Cayenne Estate Summary
- Massive range of engines
- Not cheap
- Rivals a little larger
If we asked you what the current best-selling Porsche was you’d probably reply with the 911, but you’d be wrong. The answer is in fact the Cayenne SUV, a model developed in conjunction with parent Volkswagen that owes more to the Touareg than the Weissach brand’s sports cars.
That’s not to say this über SUV feels like anything else but a Porsche – from first glance there is no doubt what brand it has come from. There are 911-esque headlights and a deep grille up front, along with typical Porsche alloy wheels and detailing towards the rear.
The theme continues inside, with materials and a design that will be familiar to all current Porsche owners – the rising centre console and three-cowled instrument dials classic Porsche touches. Quality of the switchgear, materials and detailing is second to none and while it’s not as roomy as say a Land Rover Discovery, the Cayenne remains the most practical Porsche on sale.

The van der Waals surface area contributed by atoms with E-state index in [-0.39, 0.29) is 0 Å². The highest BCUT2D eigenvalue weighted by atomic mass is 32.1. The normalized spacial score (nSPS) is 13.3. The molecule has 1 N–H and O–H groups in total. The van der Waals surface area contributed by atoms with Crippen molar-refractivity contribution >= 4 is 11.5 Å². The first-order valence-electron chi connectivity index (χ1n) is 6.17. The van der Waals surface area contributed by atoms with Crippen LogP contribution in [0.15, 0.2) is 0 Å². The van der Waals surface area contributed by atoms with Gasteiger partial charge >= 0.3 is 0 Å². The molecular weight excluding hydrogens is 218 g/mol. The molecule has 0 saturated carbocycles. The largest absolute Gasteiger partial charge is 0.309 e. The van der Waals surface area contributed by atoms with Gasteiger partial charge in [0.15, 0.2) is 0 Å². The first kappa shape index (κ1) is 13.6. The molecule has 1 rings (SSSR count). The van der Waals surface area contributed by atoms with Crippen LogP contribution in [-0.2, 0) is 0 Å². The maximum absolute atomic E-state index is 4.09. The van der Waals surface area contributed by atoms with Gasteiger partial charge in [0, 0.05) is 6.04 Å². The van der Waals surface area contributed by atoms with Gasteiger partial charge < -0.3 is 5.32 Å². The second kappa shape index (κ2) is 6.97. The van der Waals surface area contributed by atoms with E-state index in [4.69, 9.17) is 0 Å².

You can accommodate five occupants across the leather seats and 670 litres of suitcase in the boot, but the key to the Cayenne’s appeal is the way it drives, not the way it carries things. There’s a huge range of engines to choose from, including a diesel and 493bhp Turbo version, and all offer impressive to truly mind-blowing performance – the latter sprinting from 0-62mph in only 4.7 seconds.
And despite their weight and obviously high centre of gravity none fall apart at the first sight of a corner either. The way the Cayenne changes direction is certainly more supercar than SUV; there’s very little roll and though you can feel the weight it’s more nimble that you’d expect. Of course it’s not the cheapest model on the market, and running costs are typically Porsche-like, but for most customers that matters not.
So if you need a fast car, that still has a semblance of off-road ability (and the Cayenne does have this) then it’s hard to think of anything more suitable than the Porsche Cayenne.